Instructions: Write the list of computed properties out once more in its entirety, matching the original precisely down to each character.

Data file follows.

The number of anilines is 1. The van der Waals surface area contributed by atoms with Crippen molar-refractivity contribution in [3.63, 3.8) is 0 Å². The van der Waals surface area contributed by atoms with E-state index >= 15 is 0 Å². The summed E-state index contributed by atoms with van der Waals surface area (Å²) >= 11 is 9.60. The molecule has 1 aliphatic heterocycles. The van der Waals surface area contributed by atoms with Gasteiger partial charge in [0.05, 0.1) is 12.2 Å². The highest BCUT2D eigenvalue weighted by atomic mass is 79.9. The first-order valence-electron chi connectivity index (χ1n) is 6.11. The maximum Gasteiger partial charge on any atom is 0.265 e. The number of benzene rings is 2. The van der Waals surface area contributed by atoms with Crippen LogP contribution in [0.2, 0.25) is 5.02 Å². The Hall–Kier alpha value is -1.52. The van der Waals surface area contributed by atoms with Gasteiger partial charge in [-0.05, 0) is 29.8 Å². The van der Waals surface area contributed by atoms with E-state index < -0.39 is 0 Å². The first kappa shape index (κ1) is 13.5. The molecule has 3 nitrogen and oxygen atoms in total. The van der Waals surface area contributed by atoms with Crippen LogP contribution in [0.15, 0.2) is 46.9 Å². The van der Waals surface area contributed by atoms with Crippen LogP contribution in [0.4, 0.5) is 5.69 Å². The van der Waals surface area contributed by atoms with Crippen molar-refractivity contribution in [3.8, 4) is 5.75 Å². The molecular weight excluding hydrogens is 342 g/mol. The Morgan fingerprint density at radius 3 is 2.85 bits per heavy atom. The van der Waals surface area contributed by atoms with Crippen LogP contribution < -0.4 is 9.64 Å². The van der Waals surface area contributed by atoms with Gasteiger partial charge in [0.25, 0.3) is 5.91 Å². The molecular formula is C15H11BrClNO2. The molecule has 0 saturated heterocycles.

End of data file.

The number of anilines is 1. The van der Waals surface area contributed by atoms with Crippen molar-refractivity contribution in [3.63, 3.8) is 0 Å². The van der Waals surface area contributed by atoms with E-state index >= 15 is 0 Å². The summed E-state index contributed by atoms with van der Waals surface area (Å²) >= 11 is 9.60. The molecule has 1 aliphatic heterocycles. The van der Waals surface area contributed by atoms with Gasteiger partial charge in [0.05, 0.1) is 12.2 Å². The highest BCUT2D eigenvalue weighted by atomic mass is 79.9. The first-order valence-electron chi connectivity index (χ1n) is 6.11. The maximum Gasteiger partial charge on any atom is 0.265 e. The number of benzene rings is 2. The van der Waals surface area contributed by atoms with Crippen LogP contribution in [0.2, 0.25) is 5.02 Å². The Hall–Kier alpha value is -1.52. The van der Waals surface area contributed by atoms with Gasteiger partial charge in [-0.05, 0) is 29.8 Å². The van der Waals surface area contributed by atoms with E-state index < -0.39 is 0 Å². The first kappa shape index (κ1) is 13.5. The molecule has 3 nitrogen and oxygen atoms in total. The van der Waals surface area contributed by atoms with Crippen LogP contribution in [0.15, 0.2) is 46.9 Å². The van der Waals surface area contributed by atoms with Crippen LogP contribution in [0.4, 0.5) is 5.69 Å². The van der Waals surface area contributed by atoms with Crippen molar-refractivity contribution in [3.8, 4) is 5.75 Å². The molecular weight excluding hydrogens is 342 g/mol. The Morgan fingerprint density at radius 3 is 2.85 bits per heavy atom. The van der Waals surface area contributed by atoms with Crippen LogP contribution < -0.4 is 9.64 Å². The van der Waals surface area contributed by atoms with Gasteiger partial charge in [0.25, 0.3) is 5.91 Å². The molecular formula is C15H11BrClNO2. The molecule has 0 saturated heterocycles.